The Panhandler’s Breath

By Robin Dance
He slipped in sideways between the closing elevator doors,
as if he were late to a meeting; he pressed the “5” without looking.
Instead of suit and tie, though, baggy pants and faded navy hung on his tall,
slim frame…and his stealth entry stiffened the hairs on the back of my
I had noticed him a few seconds earlier, just after we had
parted a sea of clamorous teens. He was smiling, grandfatherly, standing maybe
30 feet away where the electric shuttle picks up.
I had no idea he had been watching us, studying us, predator
patiently awaiting his next prey.
The four of us were sealed in a four- by six-foot metal
tomb. Tomb–that thought really scampered across my mind. I wondered if he had
a knife in his pocket. I wanted to protect my son. Fight or flight pumped
adrenaline but there was no where to run.
Extreme and ridiculous, these thoughts – and more – flashed
through my mind. The Stranger began speaking.
“Yessir, I see you’re a family man with your wife and
your son here…” and he nodded in my and my son’s direction.
“…you see I’m homeless and all I’ve got…” and
on queue, he reached into his left pocket and pulled out two old pennies
blackened with age. Two cents to his name?! It was all too contrived, too
practiced, and I didn’t believe a word he was saying.
It was then I smelled it ~ the small space lent itself to
that ~ and I doubted my doubt.
His breath.
It wasn’t the scent of alcohol. His eyes weren’t red, his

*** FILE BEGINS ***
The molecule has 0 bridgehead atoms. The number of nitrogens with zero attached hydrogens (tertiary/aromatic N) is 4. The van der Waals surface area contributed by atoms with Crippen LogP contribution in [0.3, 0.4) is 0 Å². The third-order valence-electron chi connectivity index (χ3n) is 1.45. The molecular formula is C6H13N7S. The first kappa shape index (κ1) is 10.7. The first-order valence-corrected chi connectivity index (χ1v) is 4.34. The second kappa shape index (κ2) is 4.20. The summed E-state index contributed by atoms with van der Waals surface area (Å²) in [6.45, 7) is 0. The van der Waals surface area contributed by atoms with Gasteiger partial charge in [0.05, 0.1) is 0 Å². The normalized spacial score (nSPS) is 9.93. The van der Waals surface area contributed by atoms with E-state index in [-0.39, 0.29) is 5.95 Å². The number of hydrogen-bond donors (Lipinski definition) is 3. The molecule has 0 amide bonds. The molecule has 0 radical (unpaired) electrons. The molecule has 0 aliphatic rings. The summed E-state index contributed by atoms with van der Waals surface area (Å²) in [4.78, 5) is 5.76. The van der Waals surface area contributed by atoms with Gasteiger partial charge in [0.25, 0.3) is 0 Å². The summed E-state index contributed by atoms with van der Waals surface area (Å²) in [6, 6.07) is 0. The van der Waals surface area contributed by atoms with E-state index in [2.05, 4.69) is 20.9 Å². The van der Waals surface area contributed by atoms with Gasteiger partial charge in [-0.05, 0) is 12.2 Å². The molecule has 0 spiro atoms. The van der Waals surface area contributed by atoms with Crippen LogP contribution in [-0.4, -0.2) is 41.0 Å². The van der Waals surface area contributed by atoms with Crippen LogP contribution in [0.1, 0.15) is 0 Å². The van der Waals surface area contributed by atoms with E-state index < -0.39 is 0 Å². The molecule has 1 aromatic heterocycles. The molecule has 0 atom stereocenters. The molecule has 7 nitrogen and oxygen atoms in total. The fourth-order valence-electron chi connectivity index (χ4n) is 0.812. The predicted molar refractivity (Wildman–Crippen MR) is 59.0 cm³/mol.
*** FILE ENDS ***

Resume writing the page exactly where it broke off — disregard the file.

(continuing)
voice didn’t waver; his wizened face matched his graying hair.
His breath was morning’s, zoo breath, the pet name I’d given
to the scent inhaled when kissing my children awake when they were
He needed to brush his teeth. I wondered how long it had
been since he brushed his teeth.
The elevator door opened and I handed him my leftover pizza
as my son and I brushed past him. My husband handed him a bill and the Stranger
thanked and God blessed him.
The elevator door closed behind us. Conflicted, I was
We got in the car and blurted first reaction–
“I didn’t believe a word he said.”
“That made me nervous.”
“I wonder if he’ll really eat the pizza.”
In the quiet, we were left to our own thoughts,
contemplating the right thing to do. At the end of the day, this is what I
decided: It doesn’t matter whether or not his story is true; for an old man to
resort to begging, he has to be desperate. The money my husband gave him will
never be missed. It was a reminder we’ve been entrusted with much and given
much. Materially, yes, but more so spiritually. Loved, chosen, forgiven,
redeemed, graced, lavished–every spiritual blessing. E v e r y.
There’s a part of me that wishes I would
have been brave enough to ask the man his story, made sure he knew he was
loved…and bought him a tooth brush.
Later, it occurred to me he could have been an angel.
Doesn’t that mean generosity, kindness and hospitality is always the right
response? Then it’s not about you or the stranger or the circumstance, it’s
about a simple, God-glorifying response.
Had we entertained an angel unaware? We’ll never know.
But it wouldn’t be the first time the Breath of Heaven
smelled like a zoo.


In a decades-old, scandalous affair with her
husband, Robin also confesses mad crushes on her three teens. As Southern as
sugar-shocked tea, she’s a recovering people pleaser who advocates talking to
strangers. A memoirist, Compassion International Blogger, and Maker-upper of
words, Robin writes for her own site, PENSIEVE,
and also for (in)courage by DaySpring (a subsidiary of Hallmark) and Simple
Mom. She loves to get to know readers through their blog comments and on
Twitter and Pinterest.

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